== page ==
Jan. 16, 2010 -- Here are some of the latest health and medical news developments, compiled by the editors of HealthDay:
Doctor Accused of Faking Painkiller Studies
A U.S. doctor has agreed to plead guilty to health care fraud in connection with faked research on painkillers that was published in medical journals.
Anesthesiologist Dr. Scott Reuben, the former chief of acute pain at Baystate Medical Center in Springfield, Mass., agreed to plead guilty in exchange for a more lenient sentence that includes up to 10 years in prison, a $250,000 fine and forfeiture of assets worth at least $50,000 that he received for the research, according to court documents, the Associated Press reported.
It's alleged that Reuben applied for and received research grants from drug makers but never performed the studies. Instead, he made up some or all patient data contained in 21 studies published in anesthesiology journals between 1996 and 2008.
The ruse was discovered after the hospital launched a routine review last year. Baystate Medical Center has asked the journals to retract the studies, the AP reported.
FDA Can't Block E-Cigarette Imports: Judge
The importation of electronic cigarettes into the United States can't be blocked by the Food and Drug Administration, a federal judge ruled Thursday.
The FDA considers electronic cigarettes -- battery-powered devices that deliver nicotine without tobacco or combustion -- to be unapproved drug devices and has told manufacturers they need FDA approval to sell them in the United States, the Washington Post reported.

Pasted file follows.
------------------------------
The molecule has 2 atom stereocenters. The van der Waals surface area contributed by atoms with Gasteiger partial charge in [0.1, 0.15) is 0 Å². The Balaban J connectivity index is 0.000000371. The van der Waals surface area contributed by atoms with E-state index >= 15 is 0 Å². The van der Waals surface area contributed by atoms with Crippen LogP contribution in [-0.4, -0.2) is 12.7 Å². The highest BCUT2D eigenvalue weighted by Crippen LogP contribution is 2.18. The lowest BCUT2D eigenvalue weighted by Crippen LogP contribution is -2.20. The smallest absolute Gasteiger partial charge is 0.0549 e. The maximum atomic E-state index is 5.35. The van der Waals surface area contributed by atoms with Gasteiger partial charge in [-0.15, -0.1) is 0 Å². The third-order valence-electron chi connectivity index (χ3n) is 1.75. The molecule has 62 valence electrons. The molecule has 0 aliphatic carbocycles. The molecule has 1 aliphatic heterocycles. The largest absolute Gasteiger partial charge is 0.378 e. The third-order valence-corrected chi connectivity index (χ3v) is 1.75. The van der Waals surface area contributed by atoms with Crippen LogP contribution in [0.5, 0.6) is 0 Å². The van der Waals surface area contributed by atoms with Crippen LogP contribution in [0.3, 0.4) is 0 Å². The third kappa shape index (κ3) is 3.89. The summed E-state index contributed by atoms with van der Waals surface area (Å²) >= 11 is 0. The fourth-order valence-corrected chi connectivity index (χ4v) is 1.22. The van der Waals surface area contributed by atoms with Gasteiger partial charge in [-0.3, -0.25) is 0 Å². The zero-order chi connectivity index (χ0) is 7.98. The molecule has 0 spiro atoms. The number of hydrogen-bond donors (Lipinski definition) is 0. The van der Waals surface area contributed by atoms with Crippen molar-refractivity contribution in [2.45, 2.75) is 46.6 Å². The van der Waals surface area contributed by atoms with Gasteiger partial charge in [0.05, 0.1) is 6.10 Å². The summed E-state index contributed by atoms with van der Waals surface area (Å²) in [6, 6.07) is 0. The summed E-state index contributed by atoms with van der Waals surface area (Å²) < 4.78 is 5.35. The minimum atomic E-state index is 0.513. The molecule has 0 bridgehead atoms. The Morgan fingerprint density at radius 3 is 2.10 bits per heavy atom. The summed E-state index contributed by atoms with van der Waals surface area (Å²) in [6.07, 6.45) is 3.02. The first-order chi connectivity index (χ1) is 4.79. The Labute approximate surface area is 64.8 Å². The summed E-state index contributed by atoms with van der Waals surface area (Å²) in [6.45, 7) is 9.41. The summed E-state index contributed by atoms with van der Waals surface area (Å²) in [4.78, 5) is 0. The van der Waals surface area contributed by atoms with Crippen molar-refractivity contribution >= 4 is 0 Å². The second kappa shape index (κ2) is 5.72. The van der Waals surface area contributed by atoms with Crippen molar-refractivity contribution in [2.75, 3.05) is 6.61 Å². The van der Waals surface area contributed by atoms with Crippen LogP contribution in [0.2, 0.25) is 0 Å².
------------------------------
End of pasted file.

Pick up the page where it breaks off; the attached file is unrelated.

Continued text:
Two U.S.-based e-cigarette distributors went to court to fight the FDA's policy of blocking and confiscating e-cigarettes when they reach U.S. ports. U.S. District Judge Richard J. Leon granted a temporary injunction halting the FDA's actions.
Leon ruled that e-cigarettes are essentially a modern-day tobacco product and said the FDA had overstepped its authority in blocking their importation, the Post reported.
Gay Marriage Ban Adds to Social Stigma: Expert
California's ban on same-sex marriages contributes to the social stigma that puts gay men and lesbian women at increased risk for substance abuse, depression and suicide, says a Columbia University social scientist.
Ilan Meyer was testifying Thursday in the federal trial to determine whether voter-enacted Proposition 8 violates the U.S. Constitution. It's the first federal trial to consider the constitutionality of state gay marriage bans, the Associated Press reported.
"People in our society have goals that are cherished by all people, that are part of the social convention," Meyer said. "We are all raised to think there are certain things we want to achieve in life, and this Proposition 8 says if you are gay or lesbian, you cannot achieve this particular goal."
In other testimony Thursday, a city of San Francisco economist said the gay marriage ban costs the city millions of dollars a year in lost revenue and increased services, the AP reported.
Recalled Dog Treats May Contain Salmonella: FDA
Some Merrick Pet Care beef dog treats may be contaminated with salmonella that could infect people if they handle the treats and don't thoroughly wash their hands, says the U.S. Food and Drug Administration.
The Merrick Beef Filet Squares were sold across the U.S. through retail stores and the Internet. The recalled products were packaged in 10-ounce green, red and tan resealable plastic bags that are labeled "best by 111911," the Associated Press reported.
There have been no reports of illnesses linked to the recalled dog treats.
The FDA said routine testing of the treats revealed evidence of salmonella and another inspection uncovered manufacturing and packaging problems, the AP reported.